Thursday, June 10, 2010

Scrappy flying geese tutorial

Scrappy Flying Geese Tutorial.  Here is the tutorial I promised for the scrappy flying geese blocks.  They are so much fun to make and add interest  and a scrappy look to a traditional favorite!

You will need:

solid fabric for the base of your blocks ( I suggest a lighter color)
contrasting strips  ( I will give you the cutting instructions as we go along....)

Begin by cutting your solid base pieces.  for my sample I am cutting 2 1/2 inch high by 4 1/2 inch wide base blocks.  This will be the size you will use in making a finished 12 inch block. 

Now cut your strips.  for this block cut strips 3/4 inch wide.  cut an assortment of strips to make your blocks as scrappy as possible.  Cut a few strips that are 1 1/4  inch wide.  You will use these to finish your corners and eliminate bulky seams close to the corners of the block.  These strips can be short.  You can even use small scraps to fill this last section.

Prepare your base block.  I have drawn a line down the center to make it easier to see, but you will just be pressing this line in place with your iron for reference when you are making your other lines.  Mark a line 1/4 inch from the long edge on one side of the rectangle.  Now mark 45 degree lines from the corner, intersecting the 1/4 inch line in the center.  Mark this 45 degree line from both corners as shown.  I have used a black pen so you can see it, but you will want to use just a light pencil or disappearing marker.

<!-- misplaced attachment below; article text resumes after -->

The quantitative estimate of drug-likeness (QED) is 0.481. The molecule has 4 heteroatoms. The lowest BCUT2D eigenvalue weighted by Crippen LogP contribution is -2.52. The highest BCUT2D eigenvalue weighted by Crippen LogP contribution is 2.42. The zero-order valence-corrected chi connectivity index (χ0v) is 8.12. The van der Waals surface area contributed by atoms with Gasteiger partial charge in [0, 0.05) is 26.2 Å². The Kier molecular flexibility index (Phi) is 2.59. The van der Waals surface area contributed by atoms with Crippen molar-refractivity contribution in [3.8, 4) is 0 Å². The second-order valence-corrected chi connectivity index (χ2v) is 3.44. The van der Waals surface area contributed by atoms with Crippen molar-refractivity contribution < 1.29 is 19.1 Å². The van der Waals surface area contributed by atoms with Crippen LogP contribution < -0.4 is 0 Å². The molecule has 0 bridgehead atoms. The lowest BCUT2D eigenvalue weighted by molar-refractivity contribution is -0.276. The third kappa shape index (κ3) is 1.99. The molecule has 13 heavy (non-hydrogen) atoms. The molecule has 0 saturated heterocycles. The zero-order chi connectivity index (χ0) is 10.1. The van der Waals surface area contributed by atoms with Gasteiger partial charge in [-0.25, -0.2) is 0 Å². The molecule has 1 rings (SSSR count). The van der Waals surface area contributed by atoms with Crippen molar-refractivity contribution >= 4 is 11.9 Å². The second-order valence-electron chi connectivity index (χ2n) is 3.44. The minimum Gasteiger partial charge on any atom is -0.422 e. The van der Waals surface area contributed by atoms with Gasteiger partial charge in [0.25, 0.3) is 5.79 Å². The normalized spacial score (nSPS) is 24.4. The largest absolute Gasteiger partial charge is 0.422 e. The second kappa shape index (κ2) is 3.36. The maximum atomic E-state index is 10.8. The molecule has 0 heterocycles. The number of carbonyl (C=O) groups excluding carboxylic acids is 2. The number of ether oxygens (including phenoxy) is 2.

I put my block on top of a light box so you can see what I am doing.  My block has the side with the lines drawn on it up and facing me.  the strip is on the opposite side of the block.  this is where the paper piecing technique comes into play.  Pretend that the fabric block is your paper.  I have lined up my fabric strip 1/4 inch from my drawn line.  It was really quite easy to line up just by holding my block up to the light and holding the strip into place.  It is also easy to see from the top side shere the strip's 1/4 seamline will line up with my line at the ends and corners of the block.  The right side of my fabric strip is facing the underside of my block (right sides together).  I will be stitching from the wrong side (side with lines marked on it) of the block.  You will stitch along your marked line.  turn the block over and press the strip toward the corner.

We are looking at the block on a lightbox again so you can see the fabric strips on the underside of my block.  You can see that the first strip has been stitched and pressed up.  Now you will do the alternating row on the other side of the block in the same way.  You can see where it has been stitched along the other 45 degree line.  When you have it stitched you will turn it over, press the seam towards the corner.

OK....the paper piecing part is complete.  Now you will begin doing your fun strip piecing!  Simply lay your strips right sides together  as shown in this photo.  Stitch a 1/4 inch seam.  Press towards the corner and continue in the same way with the alternating row on the other side!  Just like a strip pieced block!